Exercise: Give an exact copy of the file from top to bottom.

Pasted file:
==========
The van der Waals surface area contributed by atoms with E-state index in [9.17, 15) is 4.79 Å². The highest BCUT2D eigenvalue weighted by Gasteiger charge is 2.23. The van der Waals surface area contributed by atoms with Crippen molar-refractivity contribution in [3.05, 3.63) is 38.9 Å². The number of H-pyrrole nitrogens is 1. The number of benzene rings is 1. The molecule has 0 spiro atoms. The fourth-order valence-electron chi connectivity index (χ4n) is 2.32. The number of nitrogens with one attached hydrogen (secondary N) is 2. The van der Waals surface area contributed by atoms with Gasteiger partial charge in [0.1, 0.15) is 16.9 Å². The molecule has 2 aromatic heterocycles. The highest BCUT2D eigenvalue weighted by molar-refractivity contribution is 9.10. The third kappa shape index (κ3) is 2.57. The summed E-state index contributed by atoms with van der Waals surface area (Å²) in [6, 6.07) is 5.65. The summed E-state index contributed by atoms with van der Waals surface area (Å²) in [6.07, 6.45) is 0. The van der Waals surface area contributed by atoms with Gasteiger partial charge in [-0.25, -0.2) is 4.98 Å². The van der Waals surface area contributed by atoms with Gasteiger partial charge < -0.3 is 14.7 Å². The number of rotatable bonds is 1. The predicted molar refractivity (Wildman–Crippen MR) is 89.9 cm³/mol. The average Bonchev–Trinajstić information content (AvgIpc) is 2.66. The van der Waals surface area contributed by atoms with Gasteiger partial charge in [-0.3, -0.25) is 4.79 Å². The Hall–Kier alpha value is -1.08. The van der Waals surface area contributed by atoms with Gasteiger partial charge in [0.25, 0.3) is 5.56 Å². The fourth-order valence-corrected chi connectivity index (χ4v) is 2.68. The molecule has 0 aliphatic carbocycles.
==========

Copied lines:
The van der Waals surface area contributed by atoms with E-state index in [9.17, 15) is 4.79 Å². The highest BCUT2D eigenvalue weighted by Gasteiger charge is 2.23. The van der Waals surface area contributed by atoms with Crippen molar-refractivity contribution in [3.05, 3.63) is 38.9 Å². The number of H-pyrrole nitrogens is 1. The number of benzene rings is 1. The molecule has 0 spiro atoms. The fourth-order valence-electron chi connectivity index (χ4n) is 2.32. The number of nitrogens with one attached hydrogen (secondary N) is 2. The van der Waals surface area contributed by atoms with Gasteiger partial charge in [0.1, 0.15) is 16.9 Å². The molecule has 2 aromatic heterocycles. The highest BCUT2D eigenvalue weighted by molar-refractivity contribution is 9.10. The third kappa shape index (κ3) is 2.57. The summed E-state index contributed by atoms with van der Waals surface area (Å²) in [6, 6.07) is 5.65. The summed E-state index contributed by atoms with van der Waals surface area (Å²) in [6.07, 6.45) is 0. The van der Waals surface area contributed by atoms with Gasteiger partial charge in [-0.25, -0.2) is 4.98 Å². The van der Waals surface area contributed by atoms with Gasteiger partial charge < -0.3 is 14.7 Å². The number of rotatable bonds is 1. The predicted molar refractivity (Wildman–Crippen MR) is 89.9 cm³/mol. The average Bonchev–Trinajstić information content (AvgIpc) is 2.66. The van der Waals surface area contributed by atoms with Gasteiger partial charge in [-0.3, -0.25) is 4.79 Å². The Hall–Kier alpha value is -1.08. The van der Waals surface area contributed by atoms with Gasteiger partial charge in [0.25, 0.3) is 5.56 Å². The fourth-order valence-corrected chi connectivity index (χ4v) is 2.68. The molecule has 0 aliphatic carbocycles.